This is the ultimate fact sheet for debunking what has become the U.S. Environmental Protection Agency’s most potent regulatory weapon — the claim that fine particulate matter (soot and dust called PM2.5) in outdoor air kills people. This sheet will be updated regularly as needed. This will be Version 1 (September 22, 2016). Please let me know if you have comments/suggestions.
Transparent science conflicts with EPA’s secret science. The EPA’s claim that PM2.5 causes long-term death is grounded in two long-term epidemiologic studies, commonly referred to as the (1) Harvard Six-Cities Study  and the (2) “Pope” study . Both studies are controversial for many methodological reasons. But the methodological controversies cannot be resolved because EPA refuses to release and/or refuses to compel release of the mortality data used in the studies to independent researchers for purposes of re-analysis and replication. For results to be considered to be scientifically credible, they must be capable of being independently replicated. In contrast, a large analysis of the recent daily air quality and daily death data from California for 2007-2010 reports no association between PM2.5 and death.  The data from the California study are available upon request from the researchers.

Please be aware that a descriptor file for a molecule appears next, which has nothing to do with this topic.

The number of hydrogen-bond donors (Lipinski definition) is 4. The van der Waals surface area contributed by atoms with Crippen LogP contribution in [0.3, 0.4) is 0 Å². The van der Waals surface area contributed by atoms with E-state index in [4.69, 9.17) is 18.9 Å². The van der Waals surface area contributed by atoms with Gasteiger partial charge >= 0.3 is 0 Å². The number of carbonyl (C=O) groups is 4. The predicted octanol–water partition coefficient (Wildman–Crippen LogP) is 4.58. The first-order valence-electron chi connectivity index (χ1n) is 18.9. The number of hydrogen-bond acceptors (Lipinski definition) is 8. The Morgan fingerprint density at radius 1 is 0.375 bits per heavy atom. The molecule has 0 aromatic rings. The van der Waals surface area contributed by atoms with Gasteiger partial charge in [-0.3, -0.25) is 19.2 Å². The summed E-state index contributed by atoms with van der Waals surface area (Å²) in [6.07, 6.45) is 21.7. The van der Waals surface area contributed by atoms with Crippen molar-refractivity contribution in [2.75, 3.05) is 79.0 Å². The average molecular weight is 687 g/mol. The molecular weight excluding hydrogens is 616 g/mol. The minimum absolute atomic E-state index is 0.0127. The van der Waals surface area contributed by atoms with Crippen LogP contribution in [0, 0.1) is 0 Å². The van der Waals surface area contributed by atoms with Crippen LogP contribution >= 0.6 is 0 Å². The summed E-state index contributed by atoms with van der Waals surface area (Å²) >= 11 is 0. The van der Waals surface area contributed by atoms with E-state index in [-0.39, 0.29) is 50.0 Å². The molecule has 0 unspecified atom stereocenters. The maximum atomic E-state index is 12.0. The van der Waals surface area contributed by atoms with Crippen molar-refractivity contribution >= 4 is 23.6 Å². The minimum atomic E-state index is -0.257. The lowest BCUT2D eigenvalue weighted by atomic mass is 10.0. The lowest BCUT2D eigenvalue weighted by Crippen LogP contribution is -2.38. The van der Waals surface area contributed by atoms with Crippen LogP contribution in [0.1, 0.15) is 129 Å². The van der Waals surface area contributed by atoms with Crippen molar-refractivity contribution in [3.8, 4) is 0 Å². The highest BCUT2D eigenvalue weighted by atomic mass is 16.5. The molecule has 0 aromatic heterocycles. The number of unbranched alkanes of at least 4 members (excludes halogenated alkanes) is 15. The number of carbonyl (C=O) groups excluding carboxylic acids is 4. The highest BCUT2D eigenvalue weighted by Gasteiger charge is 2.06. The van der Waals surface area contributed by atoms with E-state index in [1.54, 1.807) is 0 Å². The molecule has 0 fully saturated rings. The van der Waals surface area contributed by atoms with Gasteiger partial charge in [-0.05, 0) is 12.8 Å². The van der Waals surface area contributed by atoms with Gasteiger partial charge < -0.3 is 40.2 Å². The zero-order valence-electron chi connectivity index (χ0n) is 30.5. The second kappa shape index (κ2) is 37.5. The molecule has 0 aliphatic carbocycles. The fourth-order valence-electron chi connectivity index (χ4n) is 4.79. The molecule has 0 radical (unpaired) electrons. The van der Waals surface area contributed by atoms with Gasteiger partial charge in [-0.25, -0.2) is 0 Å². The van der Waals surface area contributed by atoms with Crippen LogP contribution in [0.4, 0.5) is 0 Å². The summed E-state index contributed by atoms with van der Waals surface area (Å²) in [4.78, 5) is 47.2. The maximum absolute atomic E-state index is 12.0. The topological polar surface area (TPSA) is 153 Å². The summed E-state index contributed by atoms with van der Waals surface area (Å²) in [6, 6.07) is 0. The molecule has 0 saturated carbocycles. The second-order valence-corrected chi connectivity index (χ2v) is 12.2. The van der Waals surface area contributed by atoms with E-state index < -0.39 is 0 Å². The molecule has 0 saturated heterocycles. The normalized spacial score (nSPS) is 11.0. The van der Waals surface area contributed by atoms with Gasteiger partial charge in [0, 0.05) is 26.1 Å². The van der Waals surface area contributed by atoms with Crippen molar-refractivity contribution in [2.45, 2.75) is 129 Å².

But haven’t EPA’s PM2.5 claims been validated by its independent science advisers? No. The group of independent science advisers formed to review EPA air quality science is the Clean Air Scientific Advisory Committee (CASAC). In 1996, when the CASAC was actually mostly comprised of independent advisers, CASAC concluded that EPA had not shown that PM2.5caused death. While subsequent CASAC panels have ruled in EPA’s favor, these panels are almost exclusively comprised of researchers who receive hundreds of millions of dollars worth of research grants from EPA — and wind up passing judgment on their own work. These more recent CASAC panels can hardly be considered as independent of EPA. The nature of the PM2.5 science has not changed since 1996 — but composition of EPA’s “independent” panels has. 
What about claims that PM2.5 from indoor cooking kill people? The World Health Organization (WHO) claims that smoke from indoor cooking kills more than 4 million people die every year.  The studies used to support this claim depend entirely on the EPA’s claim that PM2.5 kills people. So the WHO’s claim is not supportable. While many individual researchers (not EPA-related) have attempted to examine whether indoor cooking increases deaths rates, they have so far not been able to link PM2.5 with death. 
Conclusion: PM2.5 does not kill anyone. The EPA’s claims of PM2.5 lethality rank among the most nonsensical, fraudulent and readily disprovable scientific claims ever.